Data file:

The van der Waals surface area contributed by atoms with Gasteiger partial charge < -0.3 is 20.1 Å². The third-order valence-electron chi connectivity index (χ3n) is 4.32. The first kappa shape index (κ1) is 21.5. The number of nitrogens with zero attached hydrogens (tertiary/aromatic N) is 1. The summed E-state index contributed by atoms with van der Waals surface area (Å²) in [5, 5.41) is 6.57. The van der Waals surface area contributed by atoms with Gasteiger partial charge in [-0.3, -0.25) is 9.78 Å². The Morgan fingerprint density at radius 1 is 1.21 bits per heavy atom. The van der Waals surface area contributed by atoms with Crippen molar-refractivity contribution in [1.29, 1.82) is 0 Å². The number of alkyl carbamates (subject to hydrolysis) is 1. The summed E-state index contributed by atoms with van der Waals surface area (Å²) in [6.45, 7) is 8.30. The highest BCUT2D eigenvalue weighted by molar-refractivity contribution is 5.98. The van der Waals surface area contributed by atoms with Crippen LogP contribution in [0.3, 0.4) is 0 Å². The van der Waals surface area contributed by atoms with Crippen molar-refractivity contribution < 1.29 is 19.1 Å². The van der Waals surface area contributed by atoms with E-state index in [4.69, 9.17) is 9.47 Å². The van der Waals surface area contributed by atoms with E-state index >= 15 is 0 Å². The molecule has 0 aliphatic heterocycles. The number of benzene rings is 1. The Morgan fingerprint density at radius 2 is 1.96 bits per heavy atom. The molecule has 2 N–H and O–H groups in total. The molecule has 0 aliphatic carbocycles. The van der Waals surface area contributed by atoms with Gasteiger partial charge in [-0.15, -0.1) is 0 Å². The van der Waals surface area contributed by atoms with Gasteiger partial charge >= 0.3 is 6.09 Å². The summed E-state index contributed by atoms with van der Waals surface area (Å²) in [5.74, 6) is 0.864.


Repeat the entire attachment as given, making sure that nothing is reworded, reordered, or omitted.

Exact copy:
The van der Waals surface area contributed by atoms with Gasteiger partial charge < -0.3 is 20.1 Å². The third-order valence-electron chi connectivity index (χ3n) is 4.32. The first kappa shape index (κ1) is 21.5. The number of nitrogens with zero attached hydrogens (tertiary/aromatic N) is 1. The summed E-state index contributed by atoms with van der Waals surface area (Å²) in [5, 5.41) is 6.57. The van der Waals surface area contributed by atoms with Gasteiger partial charge in [-0.3, -0.25) is 9.78 Å². The Morgan fingerprint density at radius 1 is 1.21 bits per heavy atom. The van der Waals surface area contributed by atoms with Crippen molar-refractivity contribution in [1.29, 1.82) is 0 Å². The number of alkyl carbamates (subject to hydrolysis) is 1. The summed E-state index contributed by atoms with van der Waals surface area (Å²) in [6.45, 7) is 8.30. The highest BCUT2D eigenvalue weighted by molar-refractivity contribution is 5.98. The van der Waals surface area contributed by atoms with Crippen LogP contribution in [0.3, 0.4) is 0 Å². The van der Waals surface area contributed by atoms with Crippen molar-refractivity contribution < 1.29 is 19.1 Å². The van der Waals surface area contributed by atoms with E-state index in [4.69, 9.17) is 9.47 Å². The van der Waals surface area contributed by atoms with E-state index >= 15 is 0 Å². The molecule has 0 aliphatic heterocycles. The number of benzene rings is 1. The Morgan fingerprint density at radius 2 is 1.96 bits per heavy atom. The molecule has 2 N–H and O–H groups in total. The molecule has 0 aliphatic carbocycles. The van der Waals surface area contributed by atoms with Gasteiger partial charge in [-0.15, -0.1) is 0 Å². The van der Waals surface area contributed by atoms with Gasteiger partial charge >= 0.3 is 6.09 Å². The summed E-state index contributed by atoms with van der Waals surface area (Å²) in [5.74, 6) is 0.864.